You spoke to about 50 people from Tam. What was the recurring theme you heard from everyone you interviewed?
Eugene loves music, and it really is the basis of everything. Before opening Play De Record, he had a huge record collection. He was going to Starsound. He used to go to Carnival Records, which are two popular places before Play De Record opened in 1990. He was a regular at those places, so he loved the music. So when he opened the store, I think he obviously cared about the business side of things, but he loved being part of that community as much as anyone else. So for him it was a business, but for him it was a way for him to be a part of it because he loved music as much as anyone else who walked into that store.
There’s a lot of classic Canadian hip-hop featured in the film as a soundtrack. Why was it important that it was there?
It was really important because even before Play De Record was the favorite subject of our documentary, I already knew that hip-hop was going to be something that I would use, because the origin of this film was a way for me to show off my style. And you know, my point of view, my styles, having my DNA kind of in the mix. I like hip hop music. So if I’m going to do a movie – as a first movie, specifically – I kind of want to do that home run in terms of things that I really have a vested interest in. So using hip-hop music was always going to be, even before it was Play De Record. It was always going to be a subject that could fit this type of music. That’s how I like to make movies, especially the boom bap, the New York style of the 90s. It was something that really appealed to me, so it was always going to incorporate that.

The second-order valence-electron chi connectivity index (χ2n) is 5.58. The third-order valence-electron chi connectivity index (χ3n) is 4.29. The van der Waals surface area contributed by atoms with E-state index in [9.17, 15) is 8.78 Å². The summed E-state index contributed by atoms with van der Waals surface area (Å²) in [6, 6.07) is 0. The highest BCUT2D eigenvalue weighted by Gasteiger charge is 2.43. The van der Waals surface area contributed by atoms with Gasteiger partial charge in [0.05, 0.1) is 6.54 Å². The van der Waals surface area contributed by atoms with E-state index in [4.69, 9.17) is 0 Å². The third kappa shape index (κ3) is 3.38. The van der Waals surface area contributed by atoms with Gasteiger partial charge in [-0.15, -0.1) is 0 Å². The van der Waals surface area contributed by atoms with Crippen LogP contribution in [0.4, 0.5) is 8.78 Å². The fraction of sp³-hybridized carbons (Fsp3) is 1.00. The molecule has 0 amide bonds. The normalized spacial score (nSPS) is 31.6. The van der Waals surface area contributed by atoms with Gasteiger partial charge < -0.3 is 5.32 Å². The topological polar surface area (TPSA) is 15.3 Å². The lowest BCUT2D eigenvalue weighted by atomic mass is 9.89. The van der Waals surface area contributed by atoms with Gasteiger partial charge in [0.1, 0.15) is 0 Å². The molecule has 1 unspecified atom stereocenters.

The other thing that you capture very well is the evolution of how things have changed for vinyl record stores in general over the last 20 to 30 years and the challenges they’ve had to overcome to exist even at this stage. Eugene withstood all those things and Play De Record is still here. What do you sense is for the future?
I am not an expert. But I’ve had some time — you know, two years now — to hear from people who are much more expert than me on the subject, so I can at least develop a little idea. The reality is that all good things come to an end, but that doesn’t mean they can’t evolve into something else. What it is now, I’m not 100% sure, but I think we can’t seek to recreate the 90s and 2000s. It has to have its own identity. It must have its own participants in the future who could integrate those who were involved at the time, but it must have its own identity in the future. My film stopped for all intents and purposes in 2016, when [Play De Record] moved to Spadina. That’s where I kind of end my version of telling the story, but I think there’s an evolution happening. I think it can evolve into something different, something new, and it can be just as special on its own. So what is it, I don’t know, but I hope it turns into something because it’s a special place. So in order for Play De Record to stay, an evolution has to happen and hopefully people can come into the store and find out what it is and what the character is today and how it’s going from before.